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The day that Mike Tyson made history

LEGENDARY: Mike Tyson and Trevor Berbick

MIKE TYSON became the youngest ever world heavyweight champion 30 years ago to the day, and his haunting shadow still looms large over a division that is finally re-finding its feet.

He was aged just 20 yet Tyson, the vicious New Yorker who had torn through 27 opponents in an 18-month career, looked far more street-wise than his tender years suggested. A harsh upbringing in a violent Brooklyn district had spawned a natural fighter, one that would become a boxing icon second only to Muhammad Ali, but the first hurdle to sporting immortality took place on November 22, 1986.

He wore a simplistic, ripped white vest as he strode to the ring to challenge the WBC champion Trevor Berbick, a thuggish appearance that would come to define his particularly aggressive brand of dominance in years to come. On this night, he was a kid with nothing willing to fight for everything.

Berbick had only won his title in his previous fight from Pinklon Thomas, and was the type of forgettable world heavyweight champion that summed up a generation struggling to live up to the glorious era of the 1970s. But Berbick, for his part, had bundles of experience at 32-years-old with a 31-4-1 record - he was the last fighter to defeat the great Ali, albeit a shop-worn version of 'The Greatest' who was a month shy of 40 and had little business elongating his unique career. Berbick had also gone 15 rounds in defeat to Larry Holmes, but neither legend prepared him for the rabid Tyson.

The 20-year-old challenger flung two overhand rights at Berbick within the first 15 seconds of their bout at the Las Vegas Hilton, his trademark bob-and-weave style immediately wreaking havoc. Berbick, to his immense credit but also to his eventual demise, was unimpressed by the intimidating rookie and stood toe-to-toe from the opening bell.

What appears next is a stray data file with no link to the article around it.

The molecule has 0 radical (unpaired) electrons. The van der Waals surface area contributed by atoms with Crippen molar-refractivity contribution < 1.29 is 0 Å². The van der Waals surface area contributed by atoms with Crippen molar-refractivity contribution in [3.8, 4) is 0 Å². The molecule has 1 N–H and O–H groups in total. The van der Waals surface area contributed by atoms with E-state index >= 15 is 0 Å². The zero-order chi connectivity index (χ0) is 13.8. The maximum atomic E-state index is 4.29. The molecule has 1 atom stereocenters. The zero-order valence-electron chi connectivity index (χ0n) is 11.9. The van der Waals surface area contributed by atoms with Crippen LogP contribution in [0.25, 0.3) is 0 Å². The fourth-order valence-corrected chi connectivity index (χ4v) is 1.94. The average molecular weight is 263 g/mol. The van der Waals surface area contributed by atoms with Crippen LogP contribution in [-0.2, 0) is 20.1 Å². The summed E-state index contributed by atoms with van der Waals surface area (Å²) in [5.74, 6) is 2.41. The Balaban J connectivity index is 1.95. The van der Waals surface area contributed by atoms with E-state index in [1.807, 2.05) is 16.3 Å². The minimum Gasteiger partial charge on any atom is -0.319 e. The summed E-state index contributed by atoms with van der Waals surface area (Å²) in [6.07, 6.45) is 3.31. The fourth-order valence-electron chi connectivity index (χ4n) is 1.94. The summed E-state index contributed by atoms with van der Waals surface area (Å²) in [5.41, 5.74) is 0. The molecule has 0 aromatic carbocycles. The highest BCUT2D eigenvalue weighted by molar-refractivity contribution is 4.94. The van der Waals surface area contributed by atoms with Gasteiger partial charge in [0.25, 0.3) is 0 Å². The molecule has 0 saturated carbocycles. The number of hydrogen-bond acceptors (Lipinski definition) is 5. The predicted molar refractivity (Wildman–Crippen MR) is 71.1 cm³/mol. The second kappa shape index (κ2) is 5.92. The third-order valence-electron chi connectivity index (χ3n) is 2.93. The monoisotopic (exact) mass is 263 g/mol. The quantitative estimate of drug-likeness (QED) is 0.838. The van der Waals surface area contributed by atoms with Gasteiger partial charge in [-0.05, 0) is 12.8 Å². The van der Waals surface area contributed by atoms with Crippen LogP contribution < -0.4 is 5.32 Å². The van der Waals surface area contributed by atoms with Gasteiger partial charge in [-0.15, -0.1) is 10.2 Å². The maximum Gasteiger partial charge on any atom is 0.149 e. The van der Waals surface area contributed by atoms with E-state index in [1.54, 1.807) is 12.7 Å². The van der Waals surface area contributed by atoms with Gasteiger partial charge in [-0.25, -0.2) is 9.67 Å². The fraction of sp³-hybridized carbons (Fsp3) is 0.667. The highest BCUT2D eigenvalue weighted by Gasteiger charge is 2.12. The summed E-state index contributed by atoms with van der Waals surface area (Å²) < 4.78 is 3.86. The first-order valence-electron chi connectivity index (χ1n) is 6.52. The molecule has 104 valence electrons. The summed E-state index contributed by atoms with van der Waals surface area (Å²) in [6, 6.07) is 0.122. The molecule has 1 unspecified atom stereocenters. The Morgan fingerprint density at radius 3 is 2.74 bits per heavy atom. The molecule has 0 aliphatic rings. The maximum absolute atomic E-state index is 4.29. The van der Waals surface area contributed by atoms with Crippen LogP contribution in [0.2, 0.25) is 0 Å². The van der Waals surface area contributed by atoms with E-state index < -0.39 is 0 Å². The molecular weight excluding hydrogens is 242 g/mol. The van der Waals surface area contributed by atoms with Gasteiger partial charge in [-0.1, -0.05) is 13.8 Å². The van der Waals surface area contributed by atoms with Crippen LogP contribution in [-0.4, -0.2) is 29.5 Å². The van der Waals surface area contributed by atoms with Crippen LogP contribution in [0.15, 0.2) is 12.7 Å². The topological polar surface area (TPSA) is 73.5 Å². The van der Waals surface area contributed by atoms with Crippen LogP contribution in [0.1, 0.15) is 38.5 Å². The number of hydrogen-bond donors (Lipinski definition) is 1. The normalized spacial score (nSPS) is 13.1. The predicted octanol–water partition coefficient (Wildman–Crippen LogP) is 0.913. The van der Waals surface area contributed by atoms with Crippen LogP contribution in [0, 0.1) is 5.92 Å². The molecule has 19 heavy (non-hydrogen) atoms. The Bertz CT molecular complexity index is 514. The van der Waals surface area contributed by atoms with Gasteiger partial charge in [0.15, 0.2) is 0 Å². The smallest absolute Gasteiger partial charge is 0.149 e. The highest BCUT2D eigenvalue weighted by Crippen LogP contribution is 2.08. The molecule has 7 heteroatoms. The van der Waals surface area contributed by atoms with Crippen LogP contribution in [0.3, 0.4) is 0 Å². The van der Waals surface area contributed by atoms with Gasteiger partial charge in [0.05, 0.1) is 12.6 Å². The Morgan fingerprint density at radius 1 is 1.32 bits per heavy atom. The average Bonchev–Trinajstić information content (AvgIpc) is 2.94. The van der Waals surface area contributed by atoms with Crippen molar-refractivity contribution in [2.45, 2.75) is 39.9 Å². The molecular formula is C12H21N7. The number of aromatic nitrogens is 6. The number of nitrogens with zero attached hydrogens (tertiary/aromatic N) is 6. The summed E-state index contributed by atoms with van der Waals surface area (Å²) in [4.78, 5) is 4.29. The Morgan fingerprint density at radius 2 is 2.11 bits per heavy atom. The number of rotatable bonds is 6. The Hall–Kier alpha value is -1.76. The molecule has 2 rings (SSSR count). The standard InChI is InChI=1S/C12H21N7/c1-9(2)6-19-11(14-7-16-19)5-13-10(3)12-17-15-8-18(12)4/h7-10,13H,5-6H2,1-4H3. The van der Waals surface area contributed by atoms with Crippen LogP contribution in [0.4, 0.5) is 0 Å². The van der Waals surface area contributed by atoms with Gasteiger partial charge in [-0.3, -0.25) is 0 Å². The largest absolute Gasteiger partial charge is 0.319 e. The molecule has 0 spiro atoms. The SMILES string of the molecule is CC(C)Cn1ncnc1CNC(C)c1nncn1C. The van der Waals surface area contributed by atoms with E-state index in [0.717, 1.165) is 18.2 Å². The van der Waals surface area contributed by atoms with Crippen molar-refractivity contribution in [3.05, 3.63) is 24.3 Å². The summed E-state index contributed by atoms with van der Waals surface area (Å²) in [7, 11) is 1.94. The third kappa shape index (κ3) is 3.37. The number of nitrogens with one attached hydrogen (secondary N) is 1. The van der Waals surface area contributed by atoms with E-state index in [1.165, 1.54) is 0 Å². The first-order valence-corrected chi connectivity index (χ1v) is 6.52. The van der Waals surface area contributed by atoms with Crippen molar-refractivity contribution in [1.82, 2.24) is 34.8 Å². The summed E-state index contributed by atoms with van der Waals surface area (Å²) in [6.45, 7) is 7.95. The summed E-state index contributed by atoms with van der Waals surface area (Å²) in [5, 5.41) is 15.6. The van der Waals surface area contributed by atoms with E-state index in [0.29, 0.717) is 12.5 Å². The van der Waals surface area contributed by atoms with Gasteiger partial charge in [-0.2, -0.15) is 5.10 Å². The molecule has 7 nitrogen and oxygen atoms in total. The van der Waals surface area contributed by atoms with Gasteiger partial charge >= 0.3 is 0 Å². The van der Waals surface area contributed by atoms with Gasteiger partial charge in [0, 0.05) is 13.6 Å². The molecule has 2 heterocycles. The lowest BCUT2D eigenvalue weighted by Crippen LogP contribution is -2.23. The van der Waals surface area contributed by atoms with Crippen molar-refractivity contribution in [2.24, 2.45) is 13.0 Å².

Berbick's facial expression veered from bravado to confusion as the sheer volume of Tyson's powerful left hooks and overhand rights began to creep through his guard. A tornado of a first round concluded with Berbick tumbling around the ring, but somehow maintaining his feet, as the bell saved him.

It was a brief reprieve - Berbick was reduced to sheer survival mode as the explosive Tyson continued to bludgeon him from every angle, flooring him. Mid-way through the second round, the referee called a halt after another knock-down.

The immediate relevance of this stunning accomplishment to Tyson himself was to think of Cus D'Amato, his lifelong trainer, who had passed away just a year prior. D'Amato had spotted a blend of athleticism and ruthlessness in the teenager from the 'hood, and moulded him into the youngest ever world heavyweight champion, although he never saw it himself.

Mike Tyson and boxing promoter Don King

"Cus wouldn't let me leave," Tyson exclusively told Sky Sports four years ago. "He kept building up my confidence. I was just a street kid but he made me believe I could be the best on the planet.

"I wouldn't be denied because it was me and Cus' dream. He believed it, I didn't believe it. I wasn't going to let nobody take that away.

"I couldn't handle it, but I wasn't surprised. I knew I was going to accomplish it. But there was no way I was able to handle the bombardment that came after it. I wasn't prepared to handle any of that stuff."

The record-breaking victory dragged a once-great heavyweight division out of a post-Ali lull. Tyson was slowly becoming a superstar in his own right - the demand to watch a kid who had dragged himself off the streets and into an even more dangerous arena was growing.

Thirty years ago today, the compelling story of Tyson wrote its first major chapter. He had Evander Holyfield and Lennox Lewis for company during an exciting 1990s run, before another inevitable rot set in.

The heavyweight division, as it always does, has recovered with the WBC belt that Tyson ripped from Berbick now around the waist of Deontay Wilder, this generation's saviour of American big men. Across the pond, Anthony Joshua has Tyson's old IBF belt and has built an allure similar to the New Yorker's heyday - he will put his belt on the line against Eric Molina on December 10, live on Sky Sports Box Office. Today's great heavyweights know they have much to live up to.

CREDIT: Sky Sports

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